Hog prices around the world have dropped as a recovery in production has outpaced rebounding demand.
A Rabobank report says herd growth will slow in 2022 due to dropping prices, labor shortages, and cost inflation that will put pressure on production margins.
These costs will likely get passed on to consumers, which will put downward pressure on demand and consumption levels.
Supply chain disruptions and tight grain stocks around the globe are raising the cost of production at the same time a growing hog supply is driving down prices.
“The most severe impact is being felt in markets that were slow to recover from COVID-19 or that have struggled with trade disruption or disease,” says Christine McCracken, Senior Analyst for Animal Protein at Rabobank.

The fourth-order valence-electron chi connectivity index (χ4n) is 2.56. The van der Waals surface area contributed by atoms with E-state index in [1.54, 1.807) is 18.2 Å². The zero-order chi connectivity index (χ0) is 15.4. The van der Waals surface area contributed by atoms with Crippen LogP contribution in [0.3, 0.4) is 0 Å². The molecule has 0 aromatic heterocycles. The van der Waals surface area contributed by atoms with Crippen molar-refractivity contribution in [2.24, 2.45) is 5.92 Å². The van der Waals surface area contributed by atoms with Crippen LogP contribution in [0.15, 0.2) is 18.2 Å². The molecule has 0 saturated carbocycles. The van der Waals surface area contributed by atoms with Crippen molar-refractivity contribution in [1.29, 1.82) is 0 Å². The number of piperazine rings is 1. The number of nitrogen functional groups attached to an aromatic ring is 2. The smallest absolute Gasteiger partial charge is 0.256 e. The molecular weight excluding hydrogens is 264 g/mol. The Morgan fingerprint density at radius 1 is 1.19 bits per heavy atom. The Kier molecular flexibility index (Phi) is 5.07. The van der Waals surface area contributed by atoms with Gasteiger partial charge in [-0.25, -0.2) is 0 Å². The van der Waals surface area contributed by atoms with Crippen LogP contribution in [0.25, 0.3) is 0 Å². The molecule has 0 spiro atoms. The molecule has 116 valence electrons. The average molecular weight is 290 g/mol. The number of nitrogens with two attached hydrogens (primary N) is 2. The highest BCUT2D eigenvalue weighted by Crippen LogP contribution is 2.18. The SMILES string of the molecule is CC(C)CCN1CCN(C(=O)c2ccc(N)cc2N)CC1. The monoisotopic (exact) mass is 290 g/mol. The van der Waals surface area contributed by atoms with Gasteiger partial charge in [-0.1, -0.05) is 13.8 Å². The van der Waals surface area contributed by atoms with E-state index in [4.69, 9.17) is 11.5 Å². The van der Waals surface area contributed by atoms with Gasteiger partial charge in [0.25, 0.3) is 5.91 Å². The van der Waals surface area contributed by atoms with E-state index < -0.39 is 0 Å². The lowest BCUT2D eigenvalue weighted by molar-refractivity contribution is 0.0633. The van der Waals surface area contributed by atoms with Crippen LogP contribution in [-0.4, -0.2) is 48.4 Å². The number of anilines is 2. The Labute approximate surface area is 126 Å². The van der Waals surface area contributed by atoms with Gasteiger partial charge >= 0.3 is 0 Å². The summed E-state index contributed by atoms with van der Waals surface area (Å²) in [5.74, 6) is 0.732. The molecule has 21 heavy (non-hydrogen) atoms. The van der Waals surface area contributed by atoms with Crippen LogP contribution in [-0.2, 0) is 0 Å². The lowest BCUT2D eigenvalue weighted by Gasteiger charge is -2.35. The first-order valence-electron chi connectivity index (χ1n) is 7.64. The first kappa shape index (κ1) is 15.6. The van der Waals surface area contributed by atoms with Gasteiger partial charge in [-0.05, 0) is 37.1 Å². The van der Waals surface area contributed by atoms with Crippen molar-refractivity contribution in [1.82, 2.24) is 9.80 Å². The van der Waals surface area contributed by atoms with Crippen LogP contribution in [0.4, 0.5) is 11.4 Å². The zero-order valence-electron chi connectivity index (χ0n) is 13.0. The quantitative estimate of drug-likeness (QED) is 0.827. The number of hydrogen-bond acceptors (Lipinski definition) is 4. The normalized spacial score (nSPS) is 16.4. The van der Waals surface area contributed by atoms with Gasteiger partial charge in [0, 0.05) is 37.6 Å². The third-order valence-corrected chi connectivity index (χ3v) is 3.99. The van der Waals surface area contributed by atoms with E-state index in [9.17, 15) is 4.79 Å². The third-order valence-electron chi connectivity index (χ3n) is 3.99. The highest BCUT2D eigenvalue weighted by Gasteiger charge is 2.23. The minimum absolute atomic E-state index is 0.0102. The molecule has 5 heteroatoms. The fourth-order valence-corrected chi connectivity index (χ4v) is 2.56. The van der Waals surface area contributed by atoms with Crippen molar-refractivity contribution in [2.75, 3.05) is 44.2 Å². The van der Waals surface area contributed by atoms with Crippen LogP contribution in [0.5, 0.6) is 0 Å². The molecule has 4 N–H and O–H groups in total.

Limited pricing power and higher costs are also putting pressure on hog production returns, resulting in scaled-back growth plans in many markets.
Tighter global inventories of corn and soybeans, together with the recent surge in the cost of fertilizer and chemicals, are likely to increase volatility in feed markets in 2022.
“African Swine Fever remains an issue in many parts of the world, with active cases in China, the Philippines, South Korea, Vietnam, and Europe,” McCracken adds.
(Story Courtesy of NAFB News Service)